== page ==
Behind the Scenes: The Science of Learning

How new ways of providing education at events can be a tricky business.

Author: Michelle Russell       

Michelle Russell

We’ve captured the essence of one of the sessions at Convening Leaders in January, “Science Under Fire,” for this month’s CMP Series and cover story. In my role as moderator for that session, I stepped out of the way as much as possible. Because on the panel were the top leaders at three associations — Christine McEntee, American Geophysical Union’s executive director, Roberta Kravitz, executive director of the International Society for Magnetic Resonance in Medicine, and Alessandro Cortese, CEO for the European Society for Radiotherapy and Oncology — all of whom are doing important work in the world and had a lot to say about a complex and troubling trend. They shared, from their perspective, whether the current geopolitical environment is making it more difficult for scientists from around the world to meet face to face and exchange the kind of knowledge that can save lives and heal the planet.

The four attendees who answered feedback forms gave their lowest score in response to the statement, “I had the opportunity to be involved in and contribute to my learning experience.” That didn’t surprise me at all. Held in an open-learning environment called the Future of Face2Face, the session was competing with a lot of other activities taking place in the ballroom at the same time, so the 30 or so attendees were wearing headsets to hear our panel discussion without the distraction of noise bleed. Christine was Skyped in, appearing on a big screen behind Roberta, Alessandro, and me, and the three of us were wearing headsets and mics. It was a bit of a high-tech production.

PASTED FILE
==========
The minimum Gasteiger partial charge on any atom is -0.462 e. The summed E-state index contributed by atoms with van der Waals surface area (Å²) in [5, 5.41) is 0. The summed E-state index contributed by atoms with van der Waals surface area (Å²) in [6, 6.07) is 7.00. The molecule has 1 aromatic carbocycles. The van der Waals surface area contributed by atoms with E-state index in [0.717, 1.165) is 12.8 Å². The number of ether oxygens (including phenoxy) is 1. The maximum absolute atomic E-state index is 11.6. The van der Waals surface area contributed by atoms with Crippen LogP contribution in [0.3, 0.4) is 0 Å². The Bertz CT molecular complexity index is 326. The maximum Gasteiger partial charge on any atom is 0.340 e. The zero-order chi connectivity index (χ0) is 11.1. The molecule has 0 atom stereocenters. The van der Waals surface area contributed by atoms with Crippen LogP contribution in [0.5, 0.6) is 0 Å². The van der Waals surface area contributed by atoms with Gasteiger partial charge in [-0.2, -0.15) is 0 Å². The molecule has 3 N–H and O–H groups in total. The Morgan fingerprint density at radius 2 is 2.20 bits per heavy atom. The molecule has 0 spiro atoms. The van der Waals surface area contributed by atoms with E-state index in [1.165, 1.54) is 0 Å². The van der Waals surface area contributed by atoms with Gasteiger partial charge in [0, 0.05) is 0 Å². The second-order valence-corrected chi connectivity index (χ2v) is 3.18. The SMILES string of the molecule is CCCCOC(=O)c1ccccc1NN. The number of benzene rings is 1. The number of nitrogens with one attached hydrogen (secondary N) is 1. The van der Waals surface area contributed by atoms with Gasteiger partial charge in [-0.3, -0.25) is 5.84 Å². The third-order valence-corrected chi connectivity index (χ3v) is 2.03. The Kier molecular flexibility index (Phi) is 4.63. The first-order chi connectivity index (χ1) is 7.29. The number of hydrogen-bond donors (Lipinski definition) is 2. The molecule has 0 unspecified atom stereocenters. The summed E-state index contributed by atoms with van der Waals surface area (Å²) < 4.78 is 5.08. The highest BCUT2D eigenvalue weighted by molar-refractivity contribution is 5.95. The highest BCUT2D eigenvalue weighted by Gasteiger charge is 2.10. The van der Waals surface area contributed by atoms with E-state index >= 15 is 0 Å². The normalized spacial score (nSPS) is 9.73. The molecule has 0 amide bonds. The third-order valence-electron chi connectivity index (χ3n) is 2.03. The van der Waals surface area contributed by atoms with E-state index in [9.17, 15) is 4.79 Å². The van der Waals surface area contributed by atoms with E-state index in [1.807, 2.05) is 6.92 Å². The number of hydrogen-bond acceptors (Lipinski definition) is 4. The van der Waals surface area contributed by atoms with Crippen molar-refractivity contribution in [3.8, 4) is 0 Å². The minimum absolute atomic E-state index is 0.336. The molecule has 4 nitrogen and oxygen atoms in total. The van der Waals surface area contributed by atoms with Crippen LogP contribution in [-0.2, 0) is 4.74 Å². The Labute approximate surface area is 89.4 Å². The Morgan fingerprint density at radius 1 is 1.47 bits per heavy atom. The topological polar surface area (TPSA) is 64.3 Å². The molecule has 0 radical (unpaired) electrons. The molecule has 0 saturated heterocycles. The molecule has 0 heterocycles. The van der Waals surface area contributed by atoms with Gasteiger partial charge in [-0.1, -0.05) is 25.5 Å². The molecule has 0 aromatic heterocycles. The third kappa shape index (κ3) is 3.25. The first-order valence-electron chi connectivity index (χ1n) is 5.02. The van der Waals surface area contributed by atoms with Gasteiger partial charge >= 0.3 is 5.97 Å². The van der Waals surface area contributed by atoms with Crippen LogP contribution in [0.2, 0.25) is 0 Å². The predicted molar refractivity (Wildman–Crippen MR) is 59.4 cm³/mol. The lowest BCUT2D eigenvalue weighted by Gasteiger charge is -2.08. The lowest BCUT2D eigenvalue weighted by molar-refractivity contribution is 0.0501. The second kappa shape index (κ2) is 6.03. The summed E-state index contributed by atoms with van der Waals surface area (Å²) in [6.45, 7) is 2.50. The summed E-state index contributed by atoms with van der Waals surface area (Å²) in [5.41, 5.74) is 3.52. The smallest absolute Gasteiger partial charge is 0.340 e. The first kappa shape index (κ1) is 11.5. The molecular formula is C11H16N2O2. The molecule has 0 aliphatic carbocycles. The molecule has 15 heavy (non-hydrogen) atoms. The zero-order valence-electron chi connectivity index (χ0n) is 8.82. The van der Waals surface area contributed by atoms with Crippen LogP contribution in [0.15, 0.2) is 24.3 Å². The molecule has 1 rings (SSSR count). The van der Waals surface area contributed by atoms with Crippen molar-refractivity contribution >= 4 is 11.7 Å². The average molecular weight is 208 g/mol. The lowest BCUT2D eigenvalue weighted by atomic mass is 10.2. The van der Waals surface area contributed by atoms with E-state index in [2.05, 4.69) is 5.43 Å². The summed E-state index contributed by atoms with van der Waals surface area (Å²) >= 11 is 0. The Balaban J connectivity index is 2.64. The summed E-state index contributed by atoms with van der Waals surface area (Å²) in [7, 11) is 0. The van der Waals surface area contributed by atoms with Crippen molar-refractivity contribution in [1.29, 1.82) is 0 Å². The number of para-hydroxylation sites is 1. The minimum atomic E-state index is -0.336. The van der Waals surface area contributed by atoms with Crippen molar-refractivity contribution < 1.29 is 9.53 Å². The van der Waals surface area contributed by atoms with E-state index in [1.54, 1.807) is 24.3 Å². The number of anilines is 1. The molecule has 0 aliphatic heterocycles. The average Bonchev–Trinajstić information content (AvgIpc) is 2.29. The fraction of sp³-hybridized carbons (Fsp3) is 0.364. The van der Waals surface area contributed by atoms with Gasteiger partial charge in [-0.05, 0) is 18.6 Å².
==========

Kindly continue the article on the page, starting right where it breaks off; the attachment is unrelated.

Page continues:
The discussion was compelling, and the speakers got high scores for “effectively presenting the subject matter” in the feedback forms. Yet there was something about people wearing headsets that made me feel like we were listening to a meeting at the United Nations, where everyone is hearing the speaker in their own language. Those headsets made it feel more like an individual rather than shared experience — like people were locked in their own heads, even though we were in an intimate space. I noticed quite a few weren’t even looking up at the speakers and no one was looking at each other.

Moreover, the set-up didn’t allow for any audience interaction — it was entirely one-way. Attendees couldn’t take their headsets off to ask questions. There was no mic to pass around so the speakers and the rest of the audience could hear them (which I imagine would have created major feedback issues).

It’s ironic how a newer and more intimate learning environment enhanced by state-of-the-art technology can bring us back to the old-fashioned way of passively receiving information. As Dave Lutz points out in his Forward Thinking column this month, the legacy method is to deliver education rather than empower participants to take a more active role in what they learn.

I came away from the session with a few thoughts. From a logistical standpoint, I realized that in open-space learning environments, we’ve got to find a better way to meet attendees’ hearing — and learning — needs. And in terms of the content, I felt galvanized to stand up for science any way I can. Even if it wasn’t my favorite subject growing up.